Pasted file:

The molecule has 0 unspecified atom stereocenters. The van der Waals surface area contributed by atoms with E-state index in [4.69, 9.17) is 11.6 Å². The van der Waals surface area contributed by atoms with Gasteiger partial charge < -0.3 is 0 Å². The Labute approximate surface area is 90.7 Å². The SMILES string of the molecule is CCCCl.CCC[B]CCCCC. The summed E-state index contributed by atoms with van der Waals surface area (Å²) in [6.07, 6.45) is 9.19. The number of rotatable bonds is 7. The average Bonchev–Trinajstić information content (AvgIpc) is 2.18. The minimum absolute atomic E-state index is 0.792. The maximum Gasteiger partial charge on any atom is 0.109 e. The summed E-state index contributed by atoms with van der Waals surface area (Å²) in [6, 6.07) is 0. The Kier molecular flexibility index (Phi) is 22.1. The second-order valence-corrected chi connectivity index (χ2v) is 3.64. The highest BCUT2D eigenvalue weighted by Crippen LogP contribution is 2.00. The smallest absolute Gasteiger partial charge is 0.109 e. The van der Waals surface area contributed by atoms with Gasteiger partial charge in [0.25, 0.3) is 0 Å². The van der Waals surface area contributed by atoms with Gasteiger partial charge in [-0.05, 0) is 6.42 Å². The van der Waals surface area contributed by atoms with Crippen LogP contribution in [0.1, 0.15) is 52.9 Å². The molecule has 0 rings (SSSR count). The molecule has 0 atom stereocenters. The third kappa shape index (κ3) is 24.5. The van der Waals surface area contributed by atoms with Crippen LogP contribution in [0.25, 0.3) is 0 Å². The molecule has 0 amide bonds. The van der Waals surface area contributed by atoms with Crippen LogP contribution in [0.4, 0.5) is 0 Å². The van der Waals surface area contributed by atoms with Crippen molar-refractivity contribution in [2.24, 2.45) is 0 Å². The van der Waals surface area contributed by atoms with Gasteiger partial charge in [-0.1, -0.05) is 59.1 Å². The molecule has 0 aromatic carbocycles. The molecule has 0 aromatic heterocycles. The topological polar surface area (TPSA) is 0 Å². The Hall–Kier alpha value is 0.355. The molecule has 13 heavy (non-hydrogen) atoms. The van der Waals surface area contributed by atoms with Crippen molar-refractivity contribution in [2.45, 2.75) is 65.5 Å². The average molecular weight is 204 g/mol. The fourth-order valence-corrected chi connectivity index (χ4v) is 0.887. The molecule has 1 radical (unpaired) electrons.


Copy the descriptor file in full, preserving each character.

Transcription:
The molecule has 0 unspecified atom stereocenters. The van der Waals surface area contributed by atoms with E-state index in [4.69, 9.17) is 11.6 Å². The van der Waals surface area contributed by atoms with Gasteiger partial charge < -0.3 is 0 Å². The Labute approximate surface area is 90.7 Å². The SMILES string of the molecule is CCCCl.CCC[B]CCCCC. The summed E-state index contributed by atoms with van der Waals surface area (Å²) in [6.07, 6.45) is 9.19. The number of rotatable bonds is 7. The average Bonchev–Trinajstić information content (AvgIpc) is 2.18. The minimum absolute atomic E-state index is 0.792. The maximum Gasteiger partial charge on any atom is 0.109 e. The summed E-state index contributed by atoms with van der Waals surface area (Å²) in [6, 6.07) is 0. The Kier molecular flexibility index (Phi) is 22.1. The second-order valence-corrected chi connectivity index (χ2v) is 3.64. The highest BCUT2D eigenvalue weighted by Crippen LogP contribution is 2.00. The smallest absolute Gasteiger partial charge is 0.109 e. The van der Waals surface area contributed by atoms with Gasteiger partial charge in [0.25, 0.3) is 0 Å². The van der Waals surface area contributed by atoms with Gasteiger partial charge in [-0.05, 0) is 6.42 Å². The van der Waals surface area contributed by atoms with Crippen LogP contribution in [0.1, 0.15) is 52.9 Å². The molecule has 0 rings (SSSR count). The molecule has 0 atom stereocenters. The third kappa shape index (κ3) is 24.5. The van der Waals surface area contributed by atoms with Crippen LogP contribution in [0.25, 0.3) is 0 Å². The molecule has 0 amide bonds. The van der Waals surface area contributed by atoms with Crippen LogP contribution in [0.4, 0.5) is 0 Å². The van der Waals surface area contributed by atoms with Crippen molar-refractivity contribution in [2.24, 2.45) is 0 Å². The van der Waals surface area contributed by atoms with Gasteiger partial charge in [-0.1, -0.05) is 59.1 Å². The molecule has 0 aromatic carbocycles. The molecule has 0 aromatic heterocycles. The topological polar surface area (TPSA) is 0 Å². The Hall–Kier alpha value is 0.355. The molecule has 13 heavy (non-hydrogen) atoms. The van der Waals surface area contributed by atoms with Crippen molar-refractivity contribution in [2.45, 2.75) is 65.5 Å². The average molecular weight is 204 g/mol. The fourth-order valence-corrected chi connectivity index (χ4v) is 0.887. The molecule has 1 radical (unpaired) electrons.